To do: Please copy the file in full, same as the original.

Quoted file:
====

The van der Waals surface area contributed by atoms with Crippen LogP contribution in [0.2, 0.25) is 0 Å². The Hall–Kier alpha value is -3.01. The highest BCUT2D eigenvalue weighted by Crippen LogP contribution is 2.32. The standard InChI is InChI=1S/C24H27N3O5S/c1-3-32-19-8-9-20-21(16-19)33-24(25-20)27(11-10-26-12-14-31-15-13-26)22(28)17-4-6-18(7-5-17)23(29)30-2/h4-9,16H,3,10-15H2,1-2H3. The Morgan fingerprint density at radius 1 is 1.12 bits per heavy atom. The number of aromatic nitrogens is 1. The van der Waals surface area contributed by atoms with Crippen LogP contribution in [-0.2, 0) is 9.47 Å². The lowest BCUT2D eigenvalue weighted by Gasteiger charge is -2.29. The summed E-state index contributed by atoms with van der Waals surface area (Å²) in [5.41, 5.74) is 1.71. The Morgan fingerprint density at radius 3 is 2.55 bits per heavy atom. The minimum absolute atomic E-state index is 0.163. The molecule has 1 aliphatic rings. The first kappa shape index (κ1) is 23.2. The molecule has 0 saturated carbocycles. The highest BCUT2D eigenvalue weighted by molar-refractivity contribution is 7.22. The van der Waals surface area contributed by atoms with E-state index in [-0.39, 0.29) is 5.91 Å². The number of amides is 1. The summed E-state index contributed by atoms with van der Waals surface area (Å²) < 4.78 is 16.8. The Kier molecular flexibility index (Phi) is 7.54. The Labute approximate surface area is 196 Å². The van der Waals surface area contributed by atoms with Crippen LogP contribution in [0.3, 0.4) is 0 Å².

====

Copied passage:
The van der Waals surface area contributed by atoms with Crippen LogP contribution in [0.2, 0.25) is 0 Å². The Hall–Kier alpha value is -3.01. The highest BCUT2D eigenvalue weighted by Crippen LogP contribution is 2.32. The standard InChI is InChI=1S/C24H27N3O5S/c1-3-32-19-8-9-20-21(16-19)33-24(25-20)27(11-10-26-12-14-31-15-13-26)22(28)17-4-6-18(7-5-17)23(29)30-2/h4-9,16H,3,10-15H2,1-2H3. The Morgan fingerprint density at radius 1 is 1.12 bits per heavy atom. The number of aromatic nitrogens is 1. The van der Waals surface area contributed by atoms with Crippen LogP contribution in [-0.2, 0) is 9.47 Å². The lowest BCUT2D eigenvalue weighted by Gasteiger charge is -2.29. The summed E-state index contributed by atoms with van der Waals surface area (Å²) in [5.41, 5.74) is 1.71. The Morgan fingerprint density at radius 3 is 2.55 bits per heavy atom. The minimum absolute atomic E-state index is 0.163. The molecule has 1 aliphatic rings. The first kappa shape index (κ1) is 23.2. The molecule has 0 saturated carbocycles. The highest BCUT2D eigenvalue weighted by molar-refractivity contribution is 7.22. The van der Waals surface area contributed by atoms with E-state index in [-0.39, 0.29) is 5.91 Å². The number of amides is 1. The summed E-state index contributed by atoms with van der Waals surface area (Å²) < 4.78 is 16.8. The Kier molecular flexibility index (Phi) is 7.54. The Labute approximate surface area is 196 Å². The van der Waals surface area contributed by atoms with Crippen LogP contribution in [0.3, 0.4) is 0 Å².